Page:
The Jerusalem District Court issued a temporary restraining order on Tuesday to prevent the lifting of collective protection status for citizens of the Democratic Republic of Congo residing in Israel.
Last month, Haaretz reported that Interior Minister Ayelet Shaked had decided to remove the blanket ban on the deportation of DRC nationals residing in Israel, an order that has been in effect for the last 20 years, effectively allowing the expulsion of any Congolese citizen who does not have an individual asylum request in process.
In her decision, Shaked announced a 30-day period during which there would be no deportations, a period which ends Friday.
In response to a petition by refugee rights organizations, the district court's decision suspends Shaked’s policy change pending the state’s response to the injunction. Judge David Gideoni explained that he made the decision to prevent “significant and irrevocable harm.”
The Interior Ministry last attempted to lift the ban on repatriation in 2018, but the government reconsidered and deferred any such decision after court petitions were filed challenging any change.
According to data obtained by Haaretz, there are currently 400 Congolese nationals living in Israel, of whom 264 are asylum seekers with open asylum applications yet to be ruled upon – protecting them from deportation until their applications are processed. The Population Authority said it plans to accelerate the examination process.
According to Population Authority data, 42 applications have already been denied asylum, while three applications have been approved, conferring refugee status upon the applicants. In other words, dozens of Congolese asylum seekers in Israel are slated to be deported should the court decide not to interfere with the state’s decision to lift the ban on repatriating DRC citizens.
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Minister Shaked allegedly made her decision based on reports that the situation in Congo is stable, defined as no longer dangerous to return to. The decision was also based upon a redacted opinion by the Foreign Affairs Ministry.
The Director of the Refugee and Migrant Hotline, Dr. Ayelet Oz, flatly rejected this claim. “The situation in Congo, in security, political, and humanitarian terms, is very severe, to the point of imminent mortal danger to residents of broad swaths of the country,” she said. “The decision to remove the protection of those in Israel is tainted with extreme irrationality, and is disproportionate and contrary to international law binding the state.”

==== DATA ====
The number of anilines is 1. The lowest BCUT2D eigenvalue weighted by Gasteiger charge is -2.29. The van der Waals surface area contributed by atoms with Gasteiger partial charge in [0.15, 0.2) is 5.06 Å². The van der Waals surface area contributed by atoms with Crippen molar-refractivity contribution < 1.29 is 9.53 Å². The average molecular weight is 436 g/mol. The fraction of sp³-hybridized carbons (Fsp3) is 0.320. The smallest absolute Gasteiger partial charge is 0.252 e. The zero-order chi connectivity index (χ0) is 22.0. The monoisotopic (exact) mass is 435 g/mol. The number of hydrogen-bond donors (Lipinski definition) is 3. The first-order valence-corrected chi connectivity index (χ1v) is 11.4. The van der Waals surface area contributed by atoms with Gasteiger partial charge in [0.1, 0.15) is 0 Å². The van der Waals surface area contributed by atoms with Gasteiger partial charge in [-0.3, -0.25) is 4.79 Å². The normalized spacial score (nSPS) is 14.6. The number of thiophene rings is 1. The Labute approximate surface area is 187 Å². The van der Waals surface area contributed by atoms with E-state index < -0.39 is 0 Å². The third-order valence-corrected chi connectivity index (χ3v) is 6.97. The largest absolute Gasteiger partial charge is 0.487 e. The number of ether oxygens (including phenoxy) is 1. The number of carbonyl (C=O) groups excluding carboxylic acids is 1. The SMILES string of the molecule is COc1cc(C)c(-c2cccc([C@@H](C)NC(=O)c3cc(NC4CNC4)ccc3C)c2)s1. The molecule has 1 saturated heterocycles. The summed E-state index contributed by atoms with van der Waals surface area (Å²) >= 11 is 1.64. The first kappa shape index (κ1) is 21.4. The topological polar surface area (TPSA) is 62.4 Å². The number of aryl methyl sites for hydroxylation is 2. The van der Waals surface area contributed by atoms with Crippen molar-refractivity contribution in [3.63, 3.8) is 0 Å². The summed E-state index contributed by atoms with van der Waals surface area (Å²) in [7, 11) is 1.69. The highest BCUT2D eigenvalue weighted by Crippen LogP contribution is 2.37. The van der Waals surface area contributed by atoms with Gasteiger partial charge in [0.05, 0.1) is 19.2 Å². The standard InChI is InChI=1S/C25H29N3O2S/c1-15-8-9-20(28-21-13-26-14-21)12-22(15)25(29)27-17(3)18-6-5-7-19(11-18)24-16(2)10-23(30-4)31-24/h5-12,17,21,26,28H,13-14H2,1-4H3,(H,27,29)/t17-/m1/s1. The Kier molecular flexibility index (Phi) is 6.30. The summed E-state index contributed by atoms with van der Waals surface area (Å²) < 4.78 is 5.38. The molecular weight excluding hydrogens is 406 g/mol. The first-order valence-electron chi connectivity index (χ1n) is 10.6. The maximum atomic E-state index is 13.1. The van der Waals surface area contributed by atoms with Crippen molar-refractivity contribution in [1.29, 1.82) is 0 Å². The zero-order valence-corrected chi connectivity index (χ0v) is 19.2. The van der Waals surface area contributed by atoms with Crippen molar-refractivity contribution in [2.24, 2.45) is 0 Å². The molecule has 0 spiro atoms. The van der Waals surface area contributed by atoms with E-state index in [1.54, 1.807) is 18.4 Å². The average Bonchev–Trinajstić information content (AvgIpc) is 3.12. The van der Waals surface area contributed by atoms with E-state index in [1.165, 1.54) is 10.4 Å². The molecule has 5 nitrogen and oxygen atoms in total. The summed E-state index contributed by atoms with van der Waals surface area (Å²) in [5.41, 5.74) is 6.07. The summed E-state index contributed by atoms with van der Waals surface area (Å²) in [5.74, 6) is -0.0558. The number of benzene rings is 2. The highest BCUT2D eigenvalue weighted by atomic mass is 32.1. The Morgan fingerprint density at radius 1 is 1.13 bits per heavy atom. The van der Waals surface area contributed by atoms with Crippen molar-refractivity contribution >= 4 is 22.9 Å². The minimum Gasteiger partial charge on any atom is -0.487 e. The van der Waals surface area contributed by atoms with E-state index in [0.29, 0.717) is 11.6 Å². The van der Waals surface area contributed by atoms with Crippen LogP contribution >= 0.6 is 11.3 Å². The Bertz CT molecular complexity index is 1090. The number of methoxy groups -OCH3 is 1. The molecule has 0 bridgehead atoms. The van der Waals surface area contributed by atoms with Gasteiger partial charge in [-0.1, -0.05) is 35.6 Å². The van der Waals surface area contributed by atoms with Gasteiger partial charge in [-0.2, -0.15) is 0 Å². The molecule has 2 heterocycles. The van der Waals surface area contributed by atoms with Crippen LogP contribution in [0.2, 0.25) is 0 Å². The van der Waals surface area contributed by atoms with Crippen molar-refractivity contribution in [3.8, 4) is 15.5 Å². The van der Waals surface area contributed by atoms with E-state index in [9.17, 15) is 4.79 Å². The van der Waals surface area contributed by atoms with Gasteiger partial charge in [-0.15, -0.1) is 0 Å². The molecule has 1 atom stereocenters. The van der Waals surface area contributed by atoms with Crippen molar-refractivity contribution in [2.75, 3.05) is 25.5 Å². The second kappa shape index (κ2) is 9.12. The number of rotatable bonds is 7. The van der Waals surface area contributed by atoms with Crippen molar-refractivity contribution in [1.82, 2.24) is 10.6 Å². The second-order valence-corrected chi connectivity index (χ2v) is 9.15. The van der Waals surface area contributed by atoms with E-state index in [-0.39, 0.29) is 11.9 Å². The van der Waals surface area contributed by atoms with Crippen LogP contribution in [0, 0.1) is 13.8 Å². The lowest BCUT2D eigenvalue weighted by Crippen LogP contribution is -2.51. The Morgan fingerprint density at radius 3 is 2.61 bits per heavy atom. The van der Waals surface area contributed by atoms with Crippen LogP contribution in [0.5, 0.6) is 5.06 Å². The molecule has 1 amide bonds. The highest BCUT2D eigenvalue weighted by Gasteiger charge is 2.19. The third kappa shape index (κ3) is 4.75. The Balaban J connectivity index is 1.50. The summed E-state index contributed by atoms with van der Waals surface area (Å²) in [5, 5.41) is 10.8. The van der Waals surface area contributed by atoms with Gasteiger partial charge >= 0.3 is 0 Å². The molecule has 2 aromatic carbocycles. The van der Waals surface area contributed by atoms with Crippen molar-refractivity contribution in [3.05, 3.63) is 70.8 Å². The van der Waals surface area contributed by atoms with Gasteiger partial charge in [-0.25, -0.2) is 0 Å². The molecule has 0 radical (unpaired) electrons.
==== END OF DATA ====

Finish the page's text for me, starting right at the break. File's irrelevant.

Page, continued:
Several Meretz MKs recently wrote to Shaked to protest her decision, while MK Ibtisam Mara’ana has demanded that MK Walid Taha convene the Interior Affairs Committee to review the move.
The court petition that led to the district court's restraining order was filed Tuesday morning by the Refugees and Migrants Hotline, HIAS Israel, Physicians for Human Rights, the African Refugee Development Center, ASSAF – the Aid Organization for Refugees and Asylum Seekers in Israel and the Association for Civil Rights in Israel. The coalition turned to the courts after their appeals to the Foreign Affairs Ministry, Justice Ministry and the Population and Immigration Authority went unanswered.
Their appeal emphasized reports demonstrating "that grave practices are still prevalent in Congo, among them arbitrary extrajudicial executions, disappearing of citizens, cruel and inhumane punishment methods, widespread and unlawful abuse of civilians, abductions, use of children by armed militant groups, sexual and gender-based violence toward women and children, human trafficking and child slavery.”
Attorney Michal Schwatz, who filed the petition along with Atty. Merav Ben-Zeev on behalf of the organizations, wrote in the petition that the state “has not explained how and why it has reached the conclusion that despite the grave and critical situation in Congo, it has seen it fit to revoke their collective protection now of all times, suddenly and with no public discussion of the decision.”
The petition was accompanied by an opinion by the UN High Commission on Refugees from last February stating the situation in the country has not improved in order to allow the safe, long-term, and dignified return of Congolese nationals to their country of origin, so as not to violate the principle of non-refoulement, to which the state is beholden. The opinion was written by the UN commissioner in Israel at the request of MK Mara’ana. In addition, the organization attached a report by the U.S. State Department from last week, according to which the situation in Congo is in decline, particularly the increased detention of political dissidents.